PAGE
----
The Victorian government’s corruption watchdog has charged three former executives over their alleged involvement in the Department of Education's failed Ultranet project.
The Independent Broad-based Commission Against Corruption (IBAC) said in a statement today that charges had been laid following its “extensive” investigation codenamed Operation Dunham into the collaborative intranet project.
It has been looking into the project since 2014, and early last year found the procurement process behind the project “corrupt”.
The probe uncovered a network of senior education officials and software salespeople that allegedly used Ultranet as a testbed to commercialise the software and licence it worldwide.
It also found the project could have cost anywhere between $127 million and $240 million – more than double its original budget of $60.5 million back in November 2006.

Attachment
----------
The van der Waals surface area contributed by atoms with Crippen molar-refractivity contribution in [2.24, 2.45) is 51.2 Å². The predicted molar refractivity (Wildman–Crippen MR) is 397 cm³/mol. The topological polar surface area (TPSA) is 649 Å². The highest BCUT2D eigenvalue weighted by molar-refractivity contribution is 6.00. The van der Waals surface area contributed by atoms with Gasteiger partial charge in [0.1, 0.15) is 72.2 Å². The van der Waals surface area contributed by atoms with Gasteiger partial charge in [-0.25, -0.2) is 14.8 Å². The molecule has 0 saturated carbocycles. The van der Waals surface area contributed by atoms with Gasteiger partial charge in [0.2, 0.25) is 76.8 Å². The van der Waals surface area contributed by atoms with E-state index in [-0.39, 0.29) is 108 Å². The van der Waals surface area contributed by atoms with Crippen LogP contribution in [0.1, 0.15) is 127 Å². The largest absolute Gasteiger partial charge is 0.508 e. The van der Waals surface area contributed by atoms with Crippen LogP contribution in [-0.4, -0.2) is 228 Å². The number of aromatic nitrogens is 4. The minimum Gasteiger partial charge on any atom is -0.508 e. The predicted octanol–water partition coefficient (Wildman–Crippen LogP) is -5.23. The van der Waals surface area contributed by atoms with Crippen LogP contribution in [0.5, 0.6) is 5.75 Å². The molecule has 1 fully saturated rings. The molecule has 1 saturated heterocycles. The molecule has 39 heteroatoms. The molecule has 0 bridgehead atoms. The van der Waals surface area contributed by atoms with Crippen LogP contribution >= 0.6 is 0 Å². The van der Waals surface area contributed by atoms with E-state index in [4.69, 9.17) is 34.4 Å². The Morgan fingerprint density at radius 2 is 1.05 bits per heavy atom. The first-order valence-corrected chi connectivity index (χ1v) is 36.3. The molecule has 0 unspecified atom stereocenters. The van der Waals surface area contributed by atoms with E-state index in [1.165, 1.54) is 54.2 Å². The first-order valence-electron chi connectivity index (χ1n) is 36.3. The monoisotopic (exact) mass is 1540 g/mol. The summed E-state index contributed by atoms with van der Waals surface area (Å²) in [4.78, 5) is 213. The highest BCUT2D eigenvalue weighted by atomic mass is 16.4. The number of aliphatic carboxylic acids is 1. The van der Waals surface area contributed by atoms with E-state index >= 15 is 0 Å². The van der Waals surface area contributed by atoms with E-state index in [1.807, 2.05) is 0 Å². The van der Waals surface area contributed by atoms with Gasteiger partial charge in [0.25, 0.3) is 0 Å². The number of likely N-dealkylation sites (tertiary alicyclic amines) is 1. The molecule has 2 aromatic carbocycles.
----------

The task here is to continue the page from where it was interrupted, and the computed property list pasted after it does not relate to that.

IBAC said that the three people charged included "a former managing director and CEO, a former group general manager of technology solutions, and a former Department of Education and Training deputy secretary - have each been charged with five counts of obtaining property by deception."
"The former Department of Education and Training deputy secretary has also been charged with one count of misconduct in public office," IBAC said in a statement.
"The three have been summoned to appear in the Melbourne Magistrates' Court on July 3".
None of the three were named by IBAC, but CSG has since confirmed to iTnews' sister title CRN that CSG CEO and managing director Julie-Ann Kerin is one of the three charged.
In a separate statement, CSG denied any wrongdoing and said it "fully supports the managing director and CEO in the defence of the charges".
The laying of charges followed months of talks between IBAC and the state's Office of Public Prosecutions.